A report backed by the biggest local labor group predicts a bleak future for Sonoma County’s working class unless policy steps are taken to allow low-income families to get a toehold back into the middle class.
The report was released in conjunction with a Monday night event sponsored by the Alliance for a Just Recovery, an umbrella group of local labor, environmental and faith groups calling for greater resources to be devoted towards low-income families as part of the 2017 local wildfire recovery effort.
The alliance — which includes groups such as North Bay Jobs with Justice, the North Bay Labor Council, Sonoma County Conservation Action and the Greenbelt Alliance, among others — contends lower-paid workers have been disproportionately hurt by the October 2017 wildfires, especially as the housing market got much tighter and more expensive after the fires destroyed of about 5,300 homes in the county.
The alliance wants local cities to adopt policies with a greater focus on affordable housing, rent-control policies, establishment of a public bank in Santa Rosa and area cities to implement a $15-per-hour living wage by 2020, three years earlier than it is scheduled to go into effect at the state level.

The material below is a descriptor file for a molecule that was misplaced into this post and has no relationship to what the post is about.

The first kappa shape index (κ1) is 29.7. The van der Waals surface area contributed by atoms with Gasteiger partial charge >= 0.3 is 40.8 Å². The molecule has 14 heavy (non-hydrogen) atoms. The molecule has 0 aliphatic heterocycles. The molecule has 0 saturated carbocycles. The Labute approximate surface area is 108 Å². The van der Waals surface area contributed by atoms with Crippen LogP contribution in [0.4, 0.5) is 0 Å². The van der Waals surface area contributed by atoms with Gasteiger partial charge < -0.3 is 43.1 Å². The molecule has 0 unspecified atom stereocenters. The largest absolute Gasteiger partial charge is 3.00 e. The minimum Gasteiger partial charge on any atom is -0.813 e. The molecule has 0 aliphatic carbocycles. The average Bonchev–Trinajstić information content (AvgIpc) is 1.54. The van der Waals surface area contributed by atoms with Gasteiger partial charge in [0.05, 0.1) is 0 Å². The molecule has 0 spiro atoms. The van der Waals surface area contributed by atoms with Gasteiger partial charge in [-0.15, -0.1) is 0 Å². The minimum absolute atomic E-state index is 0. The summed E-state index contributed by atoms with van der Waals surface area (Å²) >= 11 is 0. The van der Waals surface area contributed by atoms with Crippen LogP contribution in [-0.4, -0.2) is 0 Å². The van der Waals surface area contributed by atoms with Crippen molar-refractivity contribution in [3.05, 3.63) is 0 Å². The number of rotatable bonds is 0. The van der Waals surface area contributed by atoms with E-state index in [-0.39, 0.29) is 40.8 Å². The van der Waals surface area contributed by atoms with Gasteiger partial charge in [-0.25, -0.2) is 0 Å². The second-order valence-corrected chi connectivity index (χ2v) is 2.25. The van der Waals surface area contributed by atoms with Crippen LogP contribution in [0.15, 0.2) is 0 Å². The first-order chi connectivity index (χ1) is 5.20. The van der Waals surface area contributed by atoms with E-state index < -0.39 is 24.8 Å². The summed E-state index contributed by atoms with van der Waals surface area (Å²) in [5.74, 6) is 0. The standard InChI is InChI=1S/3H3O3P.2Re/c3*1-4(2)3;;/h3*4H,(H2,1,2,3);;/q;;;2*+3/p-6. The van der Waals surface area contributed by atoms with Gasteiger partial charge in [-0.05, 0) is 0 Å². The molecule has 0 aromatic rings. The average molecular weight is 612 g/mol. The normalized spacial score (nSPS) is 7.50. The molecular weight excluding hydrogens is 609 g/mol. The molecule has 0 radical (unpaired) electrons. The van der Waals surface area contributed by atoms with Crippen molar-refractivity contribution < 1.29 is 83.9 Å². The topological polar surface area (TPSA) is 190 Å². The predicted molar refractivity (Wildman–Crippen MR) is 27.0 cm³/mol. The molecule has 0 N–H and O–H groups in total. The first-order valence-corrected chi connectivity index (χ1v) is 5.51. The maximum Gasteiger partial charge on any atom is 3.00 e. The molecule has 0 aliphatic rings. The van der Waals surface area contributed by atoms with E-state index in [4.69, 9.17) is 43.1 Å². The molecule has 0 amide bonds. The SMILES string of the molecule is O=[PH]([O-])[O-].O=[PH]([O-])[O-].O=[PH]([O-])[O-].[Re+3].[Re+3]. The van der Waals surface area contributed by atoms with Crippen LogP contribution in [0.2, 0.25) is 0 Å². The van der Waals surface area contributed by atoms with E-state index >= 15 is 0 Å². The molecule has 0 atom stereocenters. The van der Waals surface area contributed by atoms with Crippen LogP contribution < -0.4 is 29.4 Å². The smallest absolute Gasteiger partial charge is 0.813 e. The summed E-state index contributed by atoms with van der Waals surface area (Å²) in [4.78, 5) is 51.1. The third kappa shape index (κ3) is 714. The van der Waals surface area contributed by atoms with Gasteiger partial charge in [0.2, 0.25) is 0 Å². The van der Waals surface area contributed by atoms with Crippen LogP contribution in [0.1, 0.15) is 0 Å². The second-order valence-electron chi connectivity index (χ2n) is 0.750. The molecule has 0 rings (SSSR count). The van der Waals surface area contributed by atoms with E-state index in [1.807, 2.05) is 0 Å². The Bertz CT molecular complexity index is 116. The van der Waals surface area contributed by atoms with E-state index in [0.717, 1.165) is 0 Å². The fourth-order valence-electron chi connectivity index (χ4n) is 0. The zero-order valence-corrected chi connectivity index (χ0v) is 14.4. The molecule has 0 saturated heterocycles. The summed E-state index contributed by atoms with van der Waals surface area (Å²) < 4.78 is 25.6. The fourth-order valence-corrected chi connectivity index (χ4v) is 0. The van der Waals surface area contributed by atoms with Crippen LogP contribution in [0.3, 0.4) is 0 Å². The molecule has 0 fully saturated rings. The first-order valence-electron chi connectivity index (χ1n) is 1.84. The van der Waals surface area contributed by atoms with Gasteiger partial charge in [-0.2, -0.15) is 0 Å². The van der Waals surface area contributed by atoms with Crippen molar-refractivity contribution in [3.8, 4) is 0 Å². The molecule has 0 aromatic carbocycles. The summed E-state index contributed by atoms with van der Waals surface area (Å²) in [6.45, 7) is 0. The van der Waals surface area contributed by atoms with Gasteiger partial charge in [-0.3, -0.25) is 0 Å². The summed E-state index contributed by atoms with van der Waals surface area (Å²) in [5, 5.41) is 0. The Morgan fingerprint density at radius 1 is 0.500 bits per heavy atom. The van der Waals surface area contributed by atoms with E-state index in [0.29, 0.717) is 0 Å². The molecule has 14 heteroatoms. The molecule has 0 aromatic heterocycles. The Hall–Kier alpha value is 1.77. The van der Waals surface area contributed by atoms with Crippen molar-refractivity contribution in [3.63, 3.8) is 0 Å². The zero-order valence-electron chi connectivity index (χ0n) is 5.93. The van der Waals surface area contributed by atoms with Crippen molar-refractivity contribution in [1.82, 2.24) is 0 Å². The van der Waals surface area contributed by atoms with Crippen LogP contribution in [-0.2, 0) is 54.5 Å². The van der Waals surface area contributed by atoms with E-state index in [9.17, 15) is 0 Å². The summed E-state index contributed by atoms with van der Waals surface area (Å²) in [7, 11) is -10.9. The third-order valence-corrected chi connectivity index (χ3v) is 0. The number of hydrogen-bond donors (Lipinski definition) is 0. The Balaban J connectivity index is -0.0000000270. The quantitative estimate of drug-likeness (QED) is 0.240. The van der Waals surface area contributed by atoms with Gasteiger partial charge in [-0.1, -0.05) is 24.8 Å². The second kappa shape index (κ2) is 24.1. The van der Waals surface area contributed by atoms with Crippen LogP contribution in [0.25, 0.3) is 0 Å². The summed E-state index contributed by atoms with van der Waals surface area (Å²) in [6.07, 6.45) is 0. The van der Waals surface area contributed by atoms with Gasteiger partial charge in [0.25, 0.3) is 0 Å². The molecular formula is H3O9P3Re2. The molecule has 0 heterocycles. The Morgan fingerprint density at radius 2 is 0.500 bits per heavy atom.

“A just recovery must include public policy tools to raise the wage floor, make housing more affordable and create good living-wage jobs,” said Emilia Carbajal, program director of the Graton Day Labor Center.
Jesus Guzman, a researcher and chairman of the Graton Day Labor Center board, wrote in the report that “the future of work paints a grim picture for Sonoma County through 2024 not because there won’t be jobs, but because those jobs will be woefully inadequate for workers to provide for their families.
“In other words, job growth is expected to continue reproducing a labor market with a missing middle and fewer and fewer rungs on the ladder for true upward mobility and opportunities for prosperity,” he wrote.
The key findings of the report are:
— More than one in four county residents lives below 200 percent of the local poverty line, or earns $30,000 or less a year, and struggles to pay for basic necessities.
— Low-wage workers are older, with the median age being 33 in 2016. Three out of five low-wage workers are 30 or older, dispelling the myth that such jobs are for teenagers. One in seven of those workers have at least a bachelor’s degree.
— Future job growth in the county will be driven by low-wage jobs at restaurants and retailers with about 75 percent of the jobs created between 2014 and 2024 projected to have a median hourly wage of below $20.
— The bottom 20 percent of wage earners in the county have seen their wages drop by double digits in the last four decades.
“The recession officially ended in 2010. But I think there are a lot of folks who are feeling the effects of it,” Guzman said during a presentation at Christ Church United Methodist.